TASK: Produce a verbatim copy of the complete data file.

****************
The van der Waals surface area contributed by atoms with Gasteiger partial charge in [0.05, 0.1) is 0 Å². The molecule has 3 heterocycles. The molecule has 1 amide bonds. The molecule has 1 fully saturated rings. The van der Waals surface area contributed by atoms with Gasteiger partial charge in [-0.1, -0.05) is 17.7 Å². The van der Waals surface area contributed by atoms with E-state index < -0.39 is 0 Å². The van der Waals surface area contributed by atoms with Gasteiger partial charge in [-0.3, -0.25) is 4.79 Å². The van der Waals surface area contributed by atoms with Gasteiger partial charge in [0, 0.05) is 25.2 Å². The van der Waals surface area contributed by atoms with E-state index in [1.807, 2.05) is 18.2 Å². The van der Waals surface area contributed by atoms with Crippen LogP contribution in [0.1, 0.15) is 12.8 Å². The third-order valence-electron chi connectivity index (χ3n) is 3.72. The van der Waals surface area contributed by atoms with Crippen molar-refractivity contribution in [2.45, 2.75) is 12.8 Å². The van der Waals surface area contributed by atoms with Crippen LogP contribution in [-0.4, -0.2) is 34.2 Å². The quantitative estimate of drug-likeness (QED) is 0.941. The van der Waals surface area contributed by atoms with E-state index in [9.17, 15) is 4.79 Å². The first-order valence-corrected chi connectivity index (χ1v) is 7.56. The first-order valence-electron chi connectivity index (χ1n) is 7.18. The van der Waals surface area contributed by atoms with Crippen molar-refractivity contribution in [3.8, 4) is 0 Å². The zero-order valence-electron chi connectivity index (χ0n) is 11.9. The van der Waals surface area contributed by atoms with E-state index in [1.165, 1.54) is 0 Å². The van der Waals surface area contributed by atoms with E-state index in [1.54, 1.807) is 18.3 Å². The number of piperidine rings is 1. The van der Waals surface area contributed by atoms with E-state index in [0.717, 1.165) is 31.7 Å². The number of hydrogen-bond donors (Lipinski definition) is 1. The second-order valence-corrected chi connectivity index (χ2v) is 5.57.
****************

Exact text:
The van der Waals surface area contributed by atoms with Gasteiger partial charge in [0.05, 0.1) is 0 Å². The molecule has 3 heterocycles. The molecule has 1 amide bonds. The molecule has 1 fully saturated rings. The van der Waals surface area contributed by atoms with Gasteiger partial charge in [-0.1, -0.05) is 17.7 Å². The van der Waals surface area contributed by atoms with E-state index < -0.39 is 0 Å². The van der Waals surface area contributed by atoms with Gasteiger partial charge in [-0.3, -0.25) is 4.79 Å². The van der Waals surface area contributed by atoms with Gasteiger partial charge in [0, 0.05) is 25.2 Å². The van der Waals surface area contributed by atoms with E-state index in [1.807, 2.05) is 18.2 Å². The van der Waals surface area contributed by atoms with Crippen LogP contribution in [0.1, 0.15) is 12.8 Å². The third-order valence-electron chi connectivity index (χ3n) is 3.72. The van der Waals surface area contributed by atoms with Crippen molar-refractivity contribution in [2.45, 2.75) is 12.8 Å². The van der Waals surface area contributed by atoms with Crippen LogP contribution in [-0.4, -0.2) is 34.2 Å². The quantitative estimate of drug-likeness (QED) is 0.941. The van der Waals surface area contributed by atoms with E-state index in [9.17, 15) is 4.79 Å². The first-order valence-corrected chi connectivity index (χ1v) is 7.56. The first-order valence-electron chi connectivity index (χ1n) is 7.18. The van der Waals surface area contributed by atoms with Crippen molar-refractivity contribution in [3.8, 4) is 0 Å². The zero-order valence-electron chi connectivity index (χ0n) is 11.9. The van der Waals surface area contributed by atoms with E-state index in [1.165, 1.54) is 0 Å². The van der Waals surface area contributed by atoms with E-state index in [1.54, 1.807) is 18.3 Å². The number of piperidine rings is 1. The van der Waals surface area contributed by atoms with E-state index in [0.717, 1.165) is 31.7 Å². The number of hydrogen-bond donors (Lipinski definition) is 1. The second-order valence-corrected chi connectivity index (χ2v) is 5.57.